For the purpose of attenuating noise emitted through the air inlet port, the panel member is provided with an acoustically permeable facing which is spaced from a rigid backing on which it is mounted, the zone between the backing and the facing having means for absorbing or attenuating the noise. These means may comprise known or conventional acoustically absorbent infill material and may include Helmholtz cavities.
In the past it has generally been considered as a reasonable practical guide that the distance from the inlet aperture of a centrifugal fan must be a distance roughly equal to the diameter of the impeller of the fan. This has placed significant restraints on the design of equipment having regard to available space for installations but embodiments of the present invention can include a panel member as described above located at a small distance from the inlet aperture to the fan. Not only can very acceptable power consumptions of the fan be provided for with the present invention but also the power consumption levels can be provided at the same time as effective noise attenuation. Furthermore the overall dimensions of the centrifugal fan can be very small and the whole apparatus can be located if necessary with the rear face of the panel member against a wall of the building. Thus architects can provide relatively small plant rooms permitting more space available for other purposes including letting to tenants. Furthermore the acoustic treatment of the fan can permit cheaper and less substantial structures than would otherwise be possible and furthermore take-off points for installations to be serviced by the fan can generally be made at much closer points than would be possible without the use of the proposals disclosed herein.
Advantageously a panel member can be positioned spaced from the fan with means for reducing separation of the inlet port from the panel for the purpose of reducing the volume of air flow handled by the fan. In at least preferred embodiments of the invention reducing the spacing can also reduce the noise of the fan, whereas in conventional centrifugal fans, there is a great increase in noise as the inlet aperture is throttled. Conventionally, fans have a multiplicity of rotatable plates or vanes provided for closing the inlet aperture to the desired extent. As the plates are closed there is a great increase in noise.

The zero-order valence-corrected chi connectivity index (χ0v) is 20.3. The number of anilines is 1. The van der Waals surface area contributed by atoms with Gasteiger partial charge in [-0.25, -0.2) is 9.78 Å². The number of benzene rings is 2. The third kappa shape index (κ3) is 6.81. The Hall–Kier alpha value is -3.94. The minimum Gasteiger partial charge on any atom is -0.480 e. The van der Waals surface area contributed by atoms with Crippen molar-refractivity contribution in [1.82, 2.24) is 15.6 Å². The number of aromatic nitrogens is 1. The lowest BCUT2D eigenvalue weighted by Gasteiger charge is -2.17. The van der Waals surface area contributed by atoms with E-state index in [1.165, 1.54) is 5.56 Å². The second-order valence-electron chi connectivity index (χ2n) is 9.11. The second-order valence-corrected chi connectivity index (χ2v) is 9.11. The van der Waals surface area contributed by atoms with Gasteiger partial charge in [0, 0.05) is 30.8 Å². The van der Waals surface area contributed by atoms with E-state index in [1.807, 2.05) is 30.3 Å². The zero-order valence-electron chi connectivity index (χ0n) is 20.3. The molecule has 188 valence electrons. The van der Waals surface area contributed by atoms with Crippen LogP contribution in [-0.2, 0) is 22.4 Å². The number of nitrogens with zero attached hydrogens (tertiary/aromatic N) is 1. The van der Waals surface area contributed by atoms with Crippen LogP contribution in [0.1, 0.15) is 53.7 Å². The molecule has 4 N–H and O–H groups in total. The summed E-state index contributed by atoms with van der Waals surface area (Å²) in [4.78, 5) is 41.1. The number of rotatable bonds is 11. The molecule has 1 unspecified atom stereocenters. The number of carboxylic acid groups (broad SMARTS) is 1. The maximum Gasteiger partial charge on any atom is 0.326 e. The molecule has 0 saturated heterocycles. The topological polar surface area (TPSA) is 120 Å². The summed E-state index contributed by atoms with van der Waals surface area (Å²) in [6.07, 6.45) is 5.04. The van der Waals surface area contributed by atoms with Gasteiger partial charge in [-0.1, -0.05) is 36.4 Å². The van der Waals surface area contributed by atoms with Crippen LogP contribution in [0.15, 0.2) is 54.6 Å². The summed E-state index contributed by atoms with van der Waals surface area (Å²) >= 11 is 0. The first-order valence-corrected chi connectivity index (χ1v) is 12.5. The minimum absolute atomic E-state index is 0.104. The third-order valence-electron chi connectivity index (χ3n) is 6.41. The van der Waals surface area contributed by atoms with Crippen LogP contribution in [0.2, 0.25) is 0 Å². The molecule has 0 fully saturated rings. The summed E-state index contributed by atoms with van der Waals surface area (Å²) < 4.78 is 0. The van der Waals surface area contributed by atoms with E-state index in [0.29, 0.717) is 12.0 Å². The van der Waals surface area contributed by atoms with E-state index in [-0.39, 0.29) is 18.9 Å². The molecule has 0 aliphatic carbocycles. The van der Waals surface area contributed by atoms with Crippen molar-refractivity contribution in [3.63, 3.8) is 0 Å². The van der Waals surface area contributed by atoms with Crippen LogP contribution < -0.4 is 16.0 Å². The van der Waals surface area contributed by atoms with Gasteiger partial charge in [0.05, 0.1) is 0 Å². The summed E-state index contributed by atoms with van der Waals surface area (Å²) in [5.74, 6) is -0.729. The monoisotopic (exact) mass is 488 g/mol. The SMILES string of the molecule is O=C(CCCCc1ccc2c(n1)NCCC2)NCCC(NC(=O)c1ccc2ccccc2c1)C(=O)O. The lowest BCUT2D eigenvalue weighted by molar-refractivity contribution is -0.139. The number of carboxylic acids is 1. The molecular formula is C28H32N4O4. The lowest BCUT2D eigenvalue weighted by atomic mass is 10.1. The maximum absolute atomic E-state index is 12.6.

Another feature, which can be used as an alternative, is to provide in the cavity for the fan casing and/or the panel member a honeycomb of Helmholtz absorbers, the cells of the honeycomb having different centres to their absorption frequency bands. A single aperture couples each cell to the source of noise and broad band absorption may be provided without acoustic infill. The varying distance between the curved scroll and rectangularly panelled casing can be used to provide different path lengths and thus different absorption bands for the cells.
One embodiment of the invention will now be described, by way of reference to the accompanying drawings on which:
FIG. 1 is a perspective partially broken-away view of a double ended centrifugal fan embodying the present invention;
FIG. 2 is schematic cross-section of the fan; and
FIG. 3 illustrates in cross-section a modification of the fan.
The centrifugal fan comprises an outer casing 1 of rectangular panels fixed to a rigid framework 2, an outlet port 3 being located in the top panel 1a and each end panel 4 having a circular inlet port 5. An electric motor 6 is mounted on the top of the casing and by means of belts 7 drives the impeller 8, an inlet cone 9 guiding the air from the inlet port to the impeller.
FIG. 1 shows the arrangement at one end only, a similar arrangement being provided at the other end, the illustrated fan being a double width, double inlet fan. The impeller 8 is mounted on a shaft which extends through the fan and is mounted in bearings 10 at each end.
For the purpose of guiding airflow into the inlet ports a panel member 11 is provided at each end. In this embodiment each panel member is to be secured to the framework 2 at a fixed position, the spacing between each panel member and adjacent end plate 4 being approximately 30% of the diameter of the impeller.
Each panel member 11 has a rigid steel backing 12 and an acoustically permeable facing 13 which in this embodiment is formed from closely perforated metal sheet. The panel includes a guide member 14 also formed from perforated metal sheets, each guide member being formed from four curved sheets which are concave and join one another along welded ridges or hips 15, a square centre panel 16 providing a flat nose. The hips 15 act to reduce substantially the whirling effect which otherwise would occur and this reduction in the whirling effect can be substantially advantageous from a power point of view.
The panel member 11 which is broken away shows the interior structure as comprising fibreglass or mineral infill 17 between the permeable sheet 13 and the backing 12 and between the guide member 14 and the permeable sheet 13. In this embodiment the panel member is not shown as having a plurality of Helmholtz cavities but partition walls (shown in broken lines) are included to provide such cavities.